69 5′-CTGTCG 2TTC UC -X- CU CTTG 2CTGCTC-5′ 21125  2056
70 5′-TCG 1AACG 1TT CG -X- GC TTG 1CAAG 1CT-5′ 20306  6796
71 & 95 5′-TCG 1AACG 1TTCG 1-L- GA CAG 1CTGTCT-5′ 11547  631 
72 5′-TCTGTCG 1TTAG-S-GATTG 1CTGTCT-5′ 16603  2124
73 5′-CAGTCG 1TTCAG-Z-GACTTG 1CTGAC-5′  9787  1290
74 5′-TCG 1TCG 1ACG 1AT-S-TAG 1CAG 1CTG 1CT-5′ 16934  2628
80 5′-TCTGToCG 2TTGT-X-TGTTG 2CoTGTCT-5′ 16347  980
18093  3142
84 5′-TCAGToCG 2TTAC-S-CATTG 2CoTGACT-5′ 14546  2616
85 & 96 5′-TCTGoToCG 2TAG-Z-GATTG 2CoToGTCT-5′ 10051  1376
86 5′-TCG 1TCG 1TTTL-S-LTTTG 1CTG 1CT-5′ 18297  1246
88 5′-TCG 1CG 1TTTL-Z-LTTTG 1CTG 1CT-5′  12128  2106
16534  1037
89 5′-LTCG 1TCG 1TTTL-Z-LTTTG 1CTG 1CTL-5′ 10749  1191
90 5′-TCG 1TCG 1TTTL-X-LTTTG 1CTG 1CT-5′ 11357  692;
22666  54  
91 & 97 5′-LTCG 1TCG 1TTL-X-LTTTG 1CTG 1CTL-5′
92 5′-T C AGTCG 1TTAC-X-CATTG 1CTGA C T-5′
Media  621  215

Exemplar TLR9 agonists from Table I were tested for immune stimulatory activity in the human PBMC and B-Cell assays for IL-1Ra, IL-6, IL-10, and IL-12, as described in Example 3. The results shown in Table VI(a), VI(b), VI(c), VI(d), VI(e), VI(f), VI(g), and VI(h) below demonstrate that specific chemical modifications to 3′-3′ linked oligonucleotides will alter their TLR9 mediated IL-1Rα, IL-6, IL-10, and/or IL-12 activation profile in human PBMCs. More generally, these data demonstrate that specific chemical modifications to 3′-3′ linked oligonucleotides can be used to increase or decrease IL-1Rα, IL-6, IL-10, and IL-12 activation.

TABLE VI(a)
Human PBMC Assay for IL-1Rα, IL-6 and IL-12
IL-1Rα IL-6 IL-12
Seq. ID. (pg/ml) (pg/ml) (pg/ml)
No./ at 10 at 10 at 10
Oligo No. Sequences and Modification (5′-3′) μg/ml μg/ml μg/ml
1 5′-TCAGTCG 1TTAC-X-CATTG 1CTGACT-5′ 1331 1035 116.5
2 5′-TCTGTCG 1TTAG-X-GATTG 1CTGTCT-5′ 599.5 630 56.5
3 5′-CAGTCG 1TTCAG-X-GACTTG 1CTGAC-5′ 1133 867.5 76
4 5′-TCTGTCG 1TTTT-X-TTTTG 1CTGTCT-5′ 926 994 81
5 5′-TCTGTCG 1TTGT-X-TGTTG 1CTGTCT-5′ 874.5 813.5 69
6 5′-TAGTCG 1TTTTT-X-TTTTTG 1CGTAT-5′ 921 958 90.5
7 5′-TGGTCG 1TTCTT-X-TTCTTG 1CTGGT-5′ 1365 1110.5 101.5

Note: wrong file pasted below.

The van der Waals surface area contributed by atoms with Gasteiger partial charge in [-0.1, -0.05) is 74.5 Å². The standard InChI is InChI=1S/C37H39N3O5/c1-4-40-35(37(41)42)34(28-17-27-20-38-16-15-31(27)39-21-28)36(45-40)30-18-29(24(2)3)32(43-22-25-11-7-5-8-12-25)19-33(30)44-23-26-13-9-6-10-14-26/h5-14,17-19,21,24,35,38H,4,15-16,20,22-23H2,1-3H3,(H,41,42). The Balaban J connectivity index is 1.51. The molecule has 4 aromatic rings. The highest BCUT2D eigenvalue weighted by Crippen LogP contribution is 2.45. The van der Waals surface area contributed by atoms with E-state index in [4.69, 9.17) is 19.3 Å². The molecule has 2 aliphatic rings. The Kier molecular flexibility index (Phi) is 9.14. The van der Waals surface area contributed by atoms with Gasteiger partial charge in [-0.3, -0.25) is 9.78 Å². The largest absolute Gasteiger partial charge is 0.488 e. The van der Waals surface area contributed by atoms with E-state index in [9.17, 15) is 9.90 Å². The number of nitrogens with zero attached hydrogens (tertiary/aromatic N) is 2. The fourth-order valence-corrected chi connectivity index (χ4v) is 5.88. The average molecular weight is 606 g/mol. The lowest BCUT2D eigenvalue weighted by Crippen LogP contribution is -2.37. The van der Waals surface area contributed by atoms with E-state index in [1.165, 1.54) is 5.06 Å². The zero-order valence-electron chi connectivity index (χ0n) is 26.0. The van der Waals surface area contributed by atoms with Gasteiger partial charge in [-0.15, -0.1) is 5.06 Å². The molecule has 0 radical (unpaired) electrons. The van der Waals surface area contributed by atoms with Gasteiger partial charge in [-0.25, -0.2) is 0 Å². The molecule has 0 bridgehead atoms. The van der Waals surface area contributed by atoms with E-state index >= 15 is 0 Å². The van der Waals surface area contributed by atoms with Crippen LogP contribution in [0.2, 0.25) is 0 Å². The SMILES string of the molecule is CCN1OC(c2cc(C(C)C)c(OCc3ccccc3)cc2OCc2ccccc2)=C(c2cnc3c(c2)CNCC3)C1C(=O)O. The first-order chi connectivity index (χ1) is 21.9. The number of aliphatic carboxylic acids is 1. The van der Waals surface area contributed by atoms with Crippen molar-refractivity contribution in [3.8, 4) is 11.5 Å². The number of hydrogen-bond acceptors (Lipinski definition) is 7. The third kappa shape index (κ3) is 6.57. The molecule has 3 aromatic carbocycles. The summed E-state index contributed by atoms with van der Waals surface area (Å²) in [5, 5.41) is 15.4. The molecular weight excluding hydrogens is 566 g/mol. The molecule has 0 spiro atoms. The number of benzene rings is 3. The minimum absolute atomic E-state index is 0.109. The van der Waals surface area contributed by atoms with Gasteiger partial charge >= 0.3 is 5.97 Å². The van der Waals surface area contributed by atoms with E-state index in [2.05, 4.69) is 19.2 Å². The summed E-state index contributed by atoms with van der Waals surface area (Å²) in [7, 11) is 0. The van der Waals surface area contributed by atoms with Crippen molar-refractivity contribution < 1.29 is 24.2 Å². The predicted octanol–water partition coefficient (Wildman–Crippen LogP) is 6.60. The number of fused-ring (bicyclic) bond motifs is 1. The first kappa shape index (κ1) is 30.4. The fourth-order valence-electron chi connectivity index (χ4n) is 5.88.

8 5′-TAGTCG 1TTGTA-X-ATGTTG 1CTGAT-5′ 744 1048.5 75.5
9 5′-TAGTCG 1TTCTC-X-CTCTTG 1CTGAT-5′ 1239 1084.5 104.5
10 5′-TCG 1TCG 1TTCTT-X-TTCTTG 1CTG 1CT-5′ 1727 1415.5 145
11 5′-TCG 1TACG 1TACG 1-X-G 1CATG 1CATG 1CT-5′ 2905.5 2099.5 197.5
12 5′-TCG 1TCG 1ACG 1AT-X-TAG 1CAG 1CTG 1CT-5′ 2965 1985.3 192.7
13 5′-TCG 1ATCG 1ATCG 1-X-G 1CTAG 1CTAG 1CT-5′ 3584.5 2543.5 300.5
Media 187 36 21

TABLE VI(b)
Human PBMC Assay for IL-1Rα, IL-6 and IL-12
IL-1Rα IL-6 IL-12
Seq. ID. (pg/ml) (pg/ml) (pg/ml)
No./ at 10 at 10 at 10
Oligo No. Sequences and Modification (5′-3′) μg/ml μg/ml μg/ml
24 5′-TCAGTCG 2TTAC-X-CATTG 2CTGACT-5′ 10537.8 340.8 350.7
25 5′-TCTGTCG 2TTAG-X-GATTG 2CTGTCT-5′ 14850.4 413.6 456.1
26 5′-CAGTCG 2TTCAG-X-GACTTG 2CTGAC-5′ 9440.6 335.0 304.4
27 5′-TCTGTCG 2TTTT-X-TTTTG 2CTGTCT-5′ 13014.5 499.0 421.9
28 5′-TCTGTCG 2TTGT-X-TGTTG 2CTGTCT-5′ 10270.2 363.2 323.0
29 5′-TAGTCG 2TTTTT-X-TTTTTG 2CGTAT-5′ 11644.7 421.2 362.3
30 5′-TGGTCG 2TTCTT-X-TTCTTG 2CTGGT-5′ 10528.9 465.7 339.2
31 5′-TAGTCG 2TTGTA-X-ATGTTG 2CTGAT-5′ 19086.4 554.6 551.3
32 5′-TAGTCG 2TTCTC-X-CTCTTG 2CTGAT-5′ 15514.6 434.8 462.9
33 5′-TCG 2TCG 2TTCTT-X-TTCTTG 2CTG 2CT-5′ 22655.8 551.9 598.6
34 5′-TCG 2TACG 2TACG 2-X-G 2CATG 2CATG 2CT-5′ 20375.5 456.3 596.3
35 5′-TCG 2TCG 2ACG 2AT-X-TAG 2CAG 2CTG 2CT-5′ 17750.6 383.5 521.9
36 5′-TCG 2ATCG 2ATCG 2-X-G 2CTAG 2CTAG 2CT-5′ 23576.8 428.0 706.3
media 799.5 15.7 47.7

TABLE VI(c)
Human PBMC Assay for IL-6 (24 hours)
Seq. ID.
No./ IL-6 (pg/ml  SD)
Oligo No. Sequences and Modification (5′-3′) at 10 μg/ml
60 5′-TCTGTCG 1TTC U o-X-o U CTTG 1CTGTCT-5′ 423  1
61 5′-TCTGTCG 1TT C o U o-X-o U o C TTG 1CTGTCT-5′  938  14
62 5′-TCTGTCG 2TT CU -X- UC TTG 2CTGTCT-5′ 497  4
63 5′-CTGTCG 2TTC UC -X- CU CTTG 2CTGTC-5′ 409  2
64 5′-TCG 1AACG 1TT CG -X- GC TTG 1CAAG 1CT-5′ 474  0
65 & 95 5′-TCG 1AACG 1TTCG 1-L- GA CAG 1CTGTCT-5′ 626  3
Medium   0  0

TABLE VI(d)
Human PBMC Assay for IL-6 (24 hours)
Seq. ID. IL-6
No./ (pg/ml  SD)
Oligo No. Sequences and Modification (5′-3′) at 10 μg/ml
66 5′-TCTGTCG 1TTC U o-X-o U CTTG 1CTGCTC-5′ 135.63
67 5′-TCTGTCG 1TT C o U o-X-o U o C TTG 1CTGCTC-5′ 117.98
68 5′-TCTGTCG 2TT CU -X- UC TTG 2CTGCTC-5′ 300.79
69 5′-CTGTCG 2TTC UC -X- CU CTTG 2CTGCTC-5′ 151.84
70 5′-TCG 1AACG 1TT CG -X- GC TTG 1CAAG 1CT-5′ 268.71
71 & 95 5′-TCG 1AACG 1TTCG 1-L- GA CAG 1CTGTCT-5′ 364.23
75 5′-TCAGTCG 1TT AC -X- CA TTG 1CTGACT-5′ 722.58
77 5′- U CAGTCG 1TTAC-X-CATTG 1CTGAC U -5′ 615.21
78 5′-TCAGTCG 1TTAoC-X-CoATTG 1CTGACT-5′ 449.96
79 5′-TAGToCG 2TTTTT-X-TTTTTG 2CoTGTAT-5′ 658.10